Forbes magazine Journalist Joseph Grenny takes this perspective even further. He suggests that hyped up media that centralises on the perpetrator not only gifts wanted notoriety but entices copycat crime by creating a competition like environment for criminally minded people.

He is pushing for more to be done by legislating on the issue. However, this view is one that is likely to be met angrily by freedom of speech and freedom of information activists. Not to mention media companies that profit enormously from such stories.

Media Ethics

There is no doubt that the Internet is changing the way journalists go about their jobs.

While this blog often concentrates on the impact that the media revolution is having on the law it is also important to acknowledge the change in media ethics.

Not too long ago everything written by journalists was subjected to editing multiple times before it was published. Social media and the Internet now allow for instant publication and this can sometimes result in the release of content that may not have throughly been thought through.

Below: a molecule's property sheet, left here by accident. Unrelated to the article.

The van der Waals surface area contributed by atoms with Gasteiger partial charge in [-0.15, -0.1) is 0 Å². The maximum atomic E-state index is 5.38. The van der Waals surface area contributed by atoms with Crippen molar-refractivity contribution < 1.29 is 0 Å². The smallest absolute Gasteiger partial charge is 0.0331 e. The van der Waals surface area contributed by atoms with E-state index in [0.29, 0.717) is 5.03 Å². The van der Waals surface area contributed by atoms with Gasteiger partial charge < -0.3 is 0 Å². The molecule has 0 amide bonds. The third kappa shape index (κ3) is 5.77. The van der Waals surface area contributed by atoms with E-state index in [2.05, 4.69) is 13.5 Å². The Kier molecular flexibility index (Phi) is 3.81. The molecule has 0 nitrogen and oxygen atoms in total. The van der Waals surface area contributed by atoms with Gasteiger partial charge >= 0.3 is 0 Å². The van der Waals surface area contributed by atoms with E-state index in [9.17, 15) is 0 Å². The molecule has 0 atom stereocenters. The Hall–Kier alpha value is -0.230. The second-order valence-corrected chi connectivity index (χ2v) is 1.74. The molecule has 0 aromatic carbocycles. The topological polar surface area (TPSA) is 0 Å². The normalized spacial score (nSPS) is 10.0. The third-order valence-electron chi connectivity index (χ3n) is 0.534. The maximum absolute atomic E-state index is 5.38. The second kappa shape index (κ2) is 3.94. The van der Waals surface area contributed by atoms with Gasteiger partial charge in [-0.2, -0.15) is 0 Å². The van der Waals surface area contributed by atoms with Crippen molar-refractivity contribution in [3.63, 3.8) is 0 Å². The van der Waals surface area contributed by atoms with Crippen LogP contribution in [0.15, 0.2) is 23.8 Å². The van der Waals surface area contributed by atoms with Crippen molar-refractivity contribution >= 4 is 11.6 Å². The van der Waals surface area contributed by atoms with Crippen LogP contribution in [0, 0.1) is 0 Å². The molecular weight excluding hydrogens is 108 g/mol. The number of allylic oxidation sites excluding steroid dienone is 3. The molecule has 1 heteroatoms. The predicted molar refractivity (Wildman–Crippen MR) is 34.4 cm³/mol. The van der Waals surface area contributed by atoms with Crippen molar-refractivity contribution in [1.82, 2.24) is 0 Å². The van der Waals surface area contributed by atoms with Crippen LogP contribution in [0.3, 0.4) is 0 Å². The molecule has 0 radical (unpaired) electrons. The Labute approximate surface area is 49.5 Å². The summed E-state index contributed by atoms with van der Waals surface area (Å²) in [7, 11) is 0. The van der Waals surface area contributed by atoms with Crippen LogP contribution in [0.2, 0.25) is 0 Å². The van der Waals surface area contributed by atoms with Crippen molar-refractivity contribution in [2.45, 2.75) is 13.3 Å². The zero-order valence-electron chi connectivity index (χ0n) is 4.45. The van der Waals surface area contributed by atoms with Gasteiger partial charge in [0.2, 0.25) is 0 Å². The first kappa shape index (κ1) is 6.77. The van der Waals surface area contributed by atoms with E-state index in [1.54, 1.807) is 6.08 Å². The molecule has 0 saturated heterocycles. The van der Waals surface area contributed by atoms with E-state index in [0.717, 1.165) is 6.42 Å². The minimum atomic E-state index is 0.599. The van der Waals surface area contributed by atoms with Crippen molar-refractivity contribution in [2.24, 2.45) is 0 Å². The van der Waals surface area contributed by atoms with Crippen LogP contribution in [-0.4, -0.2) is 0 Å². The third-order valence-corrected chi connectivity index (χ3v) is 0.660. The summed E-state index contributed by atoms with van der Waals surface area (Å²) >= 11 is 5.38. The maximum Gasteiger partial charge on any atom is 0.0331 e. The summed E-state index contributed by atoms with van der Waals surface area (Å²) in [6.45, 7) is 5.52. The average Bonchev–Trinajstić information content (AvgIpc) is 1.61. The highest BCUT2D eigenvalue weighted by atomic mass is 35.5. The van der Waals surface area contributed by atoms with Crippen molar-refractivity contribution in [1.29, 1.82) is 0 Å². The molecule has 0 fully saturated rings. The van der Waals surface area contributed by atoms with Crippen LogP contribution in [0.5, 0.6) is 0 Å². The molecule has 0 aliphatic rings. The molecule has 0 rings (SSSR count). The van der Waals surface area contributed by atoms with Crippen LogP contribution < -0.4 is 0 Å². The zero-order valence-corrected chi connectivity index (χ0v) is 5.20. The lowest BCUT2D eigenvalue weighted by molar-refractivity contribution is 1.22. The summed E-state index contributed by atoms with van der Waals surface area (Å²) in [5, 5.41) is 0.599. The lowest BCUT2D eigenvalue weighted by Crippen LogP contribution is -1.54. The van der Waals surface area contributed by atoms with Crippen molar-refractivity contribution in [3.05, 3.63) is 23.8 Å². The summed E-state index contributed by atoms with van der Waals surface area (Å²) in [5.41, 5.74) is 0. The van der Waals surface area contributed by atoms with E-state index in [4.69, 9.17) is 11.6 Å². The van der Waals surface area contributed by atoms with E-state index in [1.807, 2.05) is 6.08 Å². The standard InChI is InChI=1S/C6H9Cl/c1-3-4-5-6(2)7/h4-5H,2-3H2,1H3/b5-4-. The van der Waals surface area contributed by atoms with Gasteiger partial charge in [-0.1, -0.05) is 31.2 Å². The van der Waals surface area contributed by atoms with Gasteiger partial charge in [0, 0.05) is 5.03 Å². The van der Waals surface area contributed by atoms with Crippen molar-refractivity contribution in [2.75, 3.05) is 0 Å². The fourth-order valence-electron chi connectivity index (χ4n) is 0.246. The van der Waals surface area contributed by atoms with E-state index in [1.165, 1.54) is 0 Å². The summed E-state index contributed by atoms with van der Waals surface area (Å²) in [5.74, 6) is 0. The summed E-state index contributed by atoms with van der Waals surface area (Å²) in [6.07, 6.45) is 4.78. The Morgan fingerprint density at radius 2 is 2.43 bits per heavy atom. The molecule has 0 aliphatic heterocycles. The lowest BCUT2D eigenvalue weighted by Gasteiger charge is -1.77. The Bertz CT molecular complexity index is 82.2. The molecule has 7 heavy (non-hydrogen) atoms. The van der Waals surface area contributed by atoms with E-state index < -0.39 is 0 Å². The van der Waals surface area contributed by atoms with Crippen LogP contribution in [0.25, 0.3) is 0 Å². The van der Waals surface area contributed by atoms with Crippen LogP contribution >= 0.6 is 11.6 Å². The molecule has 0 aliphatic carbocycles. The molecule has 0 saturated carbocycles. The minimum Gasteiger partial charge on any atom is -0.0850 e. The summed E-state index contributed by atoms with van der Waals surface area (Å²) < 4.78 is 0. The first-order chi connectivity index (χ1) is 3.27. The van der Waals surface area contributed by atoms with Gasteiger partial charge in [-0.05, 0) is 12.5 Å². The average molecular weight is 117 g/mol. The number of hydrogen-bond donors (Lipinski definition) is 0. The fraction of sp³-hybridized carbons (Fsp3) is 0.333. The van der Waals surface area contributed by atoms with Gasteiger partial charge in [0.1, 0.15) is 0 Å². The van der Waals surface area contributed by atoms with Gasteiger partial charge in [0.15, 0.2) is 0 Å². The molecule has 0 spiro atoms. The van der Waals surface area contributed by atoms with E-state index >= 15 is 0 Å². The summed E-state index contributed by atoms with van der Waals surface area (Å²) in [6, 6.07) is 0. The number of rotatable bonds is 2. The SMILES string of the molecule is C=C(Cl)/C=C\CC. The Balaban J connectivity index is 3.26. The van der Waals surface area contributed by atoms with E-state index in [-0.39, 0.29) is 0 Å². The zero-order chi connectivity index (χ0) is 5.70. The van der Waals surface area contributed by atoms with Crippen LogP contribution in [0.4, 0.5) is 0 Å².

It is much easier to to write a post that may not take into consideration all of the verified facts or that may offend a victim or a victims family, than it is to pen a formal newspaper article.

Stephen Ward is pushing for an updated version of ethics to be taught to journalism students.

His article can be read here.

Too Much Information?

This week Melbournians have once again been saturated in media coverage of a criminal investigation.

The case of Siraboon Bung first came into the spotlight in 2011 when the primary school girl went missing on her way to school.

Police have allegedly found evidence in regards to the case and are in the process of carrying out a large search investigation.